12 February 2008

Ming China

So, learning history is much much easier when you have a story to hang it all on, and reading this has made me much more interested in the stuff that my Asian history class tried to teach me in college. Back then I couldn't remember names or places or keep the one separate from the other in my mind. It was just a big mish-mash. But now that I've got some story to hang the various parts and pieces on, I find that the history makes a lot more sense. Here's a bit from my old text book, A Brief History of Chinese and Japanese Civilizations.

The very early Ming was a period of vigorous Chinese military resurgence after the period of Mongol domination. The founder of the dynasty, Zhu Yuanshang ... (Mentioned on page 45 of 1421 - he's Zhu Di's rags-to-riches father.) For his era name he chose Hongwu, which means "grand military achievement," and his military accomplishments were certainly impressive. By the end of his reign, the Ming had won control of all China and dominated th frontier region from Hami, in Zinjang, north through Inner Mongolia and into northern Manchuria. (Here's a map of Ming China.) Beyond that, the Ming had won the subjugation of Korea as well as various Central and Southeastern Asian states which sent tribute. Chengzu, the third Ming emperor, often referred to by his reigh name, Yongle, continued his father's expansionist policy, leading five expeditions against teh Mongols, intervening in Annam and then incorporating it into the empire, and sending out great maritime expeditions, which established China as a naval power. (According to our Mr. Menzie, Zhu Di was 3rd Ming emporer, let me see if I can find any information about these 2 people. Ah, yes. Wikipedia and this other site will be happy to tell you about it.) The early Ming was thus a period of vigorous Chinese military resurgence coming after the period of Mongol domination.

(The father; no wonder I had such a hard time... in addition to each ruler having a fistful of names, the book is very equal-opportunity in using them all!) was a harsh and autocratic ruler. The position of Chancellor was abolished, and ministers now had to kneel in front of the emperor whereas in the Song (a previous dynasty) they had stood and in the Tang they had sat in the imperial presence. Taizu insisted on deciding personally even matters of secondary importance. A very hard worker, he went through stacks of memorials: in one period of ten days he is reported to have perused 1,660 memorials dealing with 3,391 separate matters. ... Merciless in exterminating those who stood in the way or were suspected of doing so, he obtained information through a secret service provided with its own prison and torturing apparatus. Officials who displease the emperor were subjected to beating in open court. Always painful and terribly humiliating, the beating was sometimes so severe that the victim died. ...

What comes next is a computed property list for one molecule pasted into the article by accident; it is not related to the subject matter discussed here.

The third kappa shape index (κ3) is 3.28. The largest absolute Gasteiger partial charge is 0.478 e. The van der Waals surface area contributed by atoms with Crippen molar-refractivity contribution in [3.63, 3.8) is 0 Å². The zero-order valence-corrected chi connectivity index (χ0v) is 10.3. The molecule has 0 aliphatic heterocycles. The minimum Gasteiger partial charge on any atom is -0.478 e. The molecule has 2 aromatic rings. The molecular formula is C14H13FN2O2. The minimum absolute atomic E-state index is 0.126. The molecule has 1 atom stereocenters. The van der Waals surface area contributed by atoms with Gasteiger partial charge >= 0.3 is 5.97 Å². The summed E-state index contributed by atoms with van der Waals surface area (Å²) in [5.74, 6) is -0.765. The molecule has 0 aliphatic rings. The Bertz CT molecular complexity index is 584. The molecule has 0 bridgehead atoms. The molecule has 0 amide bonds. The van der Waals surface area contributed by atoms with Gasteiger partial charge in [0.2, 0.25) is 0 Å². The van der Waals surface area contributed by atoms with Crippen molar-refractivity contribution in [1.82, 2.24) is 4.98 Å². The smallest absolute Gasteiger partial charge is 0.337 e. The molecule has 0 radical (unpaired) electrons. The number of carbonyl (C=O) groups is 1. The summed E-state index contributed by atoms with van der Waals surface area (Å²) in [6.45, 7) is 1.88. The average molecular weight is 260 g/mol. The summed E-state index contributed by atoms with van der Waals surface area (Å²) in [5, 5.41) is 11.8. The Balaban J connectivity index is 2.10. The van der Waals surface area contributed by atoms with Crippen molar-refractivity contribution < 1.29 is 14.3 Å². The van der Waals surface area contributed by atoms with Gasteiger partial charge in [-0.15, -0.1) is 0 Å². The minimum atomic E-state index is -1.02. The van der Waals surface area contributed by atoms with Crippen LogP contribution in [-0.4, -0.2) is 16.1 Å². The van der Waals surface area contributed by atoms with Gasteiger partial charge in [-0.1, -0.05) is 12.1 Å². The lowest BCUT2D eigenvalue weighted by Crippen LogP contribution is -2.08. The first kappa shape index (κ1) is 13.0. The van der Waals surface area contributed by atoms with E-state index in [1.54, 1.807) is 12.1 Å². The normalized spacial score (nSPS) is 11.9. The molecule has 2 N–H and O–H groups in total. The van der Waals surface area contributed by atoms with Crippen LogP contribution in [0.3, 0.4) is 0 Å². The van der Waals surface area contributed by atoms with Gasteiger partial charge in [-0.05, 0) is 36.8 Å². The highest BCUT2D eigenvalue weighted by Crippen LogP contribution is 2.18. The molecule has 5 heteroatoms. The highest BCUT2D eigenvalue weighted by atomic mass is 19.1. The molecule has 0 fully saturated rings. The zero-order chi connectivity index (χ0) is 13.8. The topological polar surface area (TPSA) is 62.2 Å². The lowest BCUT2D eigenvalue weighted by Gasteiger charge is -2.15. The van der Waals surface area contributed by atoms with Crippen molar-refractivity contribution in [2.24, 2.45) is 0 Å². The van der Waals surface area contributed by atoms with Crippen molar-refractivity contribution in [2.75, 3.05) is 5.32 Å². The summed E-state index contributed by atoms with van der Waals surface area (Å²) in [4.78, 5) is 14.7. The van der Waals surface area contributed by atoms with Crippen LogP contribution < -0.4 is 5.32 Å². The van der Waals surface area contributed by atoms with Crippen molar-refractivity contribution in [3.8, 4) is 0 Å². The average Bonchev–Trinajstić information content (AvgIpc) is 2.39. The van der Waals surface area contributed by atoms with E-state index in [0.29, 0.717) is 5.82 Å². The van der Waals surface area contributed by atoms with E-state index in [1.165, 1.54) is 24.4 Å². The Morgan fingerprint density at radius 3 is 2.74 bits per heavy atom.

(our Zhu Di) was as politically and militarily vigorous as his father but did not follow the first emperor's example in all respects. After defeating his nephew, the second emperor, in a massive civil war, Chengzu moved the capitol from Nanjing to Beijing, which he largely rebuilt. To assure supplies for the capitol, he also reconstructed the Grand Canal. Just as severe as his father when it came to purging real or suspected opponents, he was better educated than Taizu and more generous in his patronage of Confucianism. ... He also sponsored major scholarly projects. The most grandiose of these was the compilation of a huge literary treasury, which employed more than 2000 scholars and when complete in 1408 resulted in a compendium of 22,877 rolls, or chapters. Under Chengzu the complete, unexpurgated Mencius (an influential book of Confucian philosophy.) was also once more available.

Looks like for this section, the textbook has some very similar although less detailed things to say about the Early Ming period of history. The next section goes on to talk about the Maritime Expeditions, mentioning the enormous fleet and the foreign envoys that are brought back to pay tribute to China. Apparently the King of Borneo was buried in China, outside of Nanjing, and you can still see his grave there today. But the text only lists destinations of "not only various areas of Southeast Asia but also the Indian Ocean, Arabia, and the east coast of Africa.(page 241)" It's not terribly surprising that it doesn't list all of the destinations that Mr. Menzies gives, as his reading of the history and the evidence for his conclusions in some cases, is new and controversial. At least it is in the West, and this is an English language textbook, published in the USA. Huge portions of our history will need to be re-written if Mr. Menzie is correct about many of his assertions at all!


misskate said...

I completely agree.. having a story to follow (and a consistent use of names) makes it ever so much easier to keep things straight in your head, and to stay interested and engaged. Kudos to Mr. Menzies :)

Thanks for posting this additional text from your text book. It's a nice comparison to our current book.

Ritsumei said...

No problem. I get curious about what other folks say when you read something that is as obviously controversial as this. And since I have a mess of Asian information sitting around my house waiting for me to finish absorbing it, well, it seemed like an opportune time.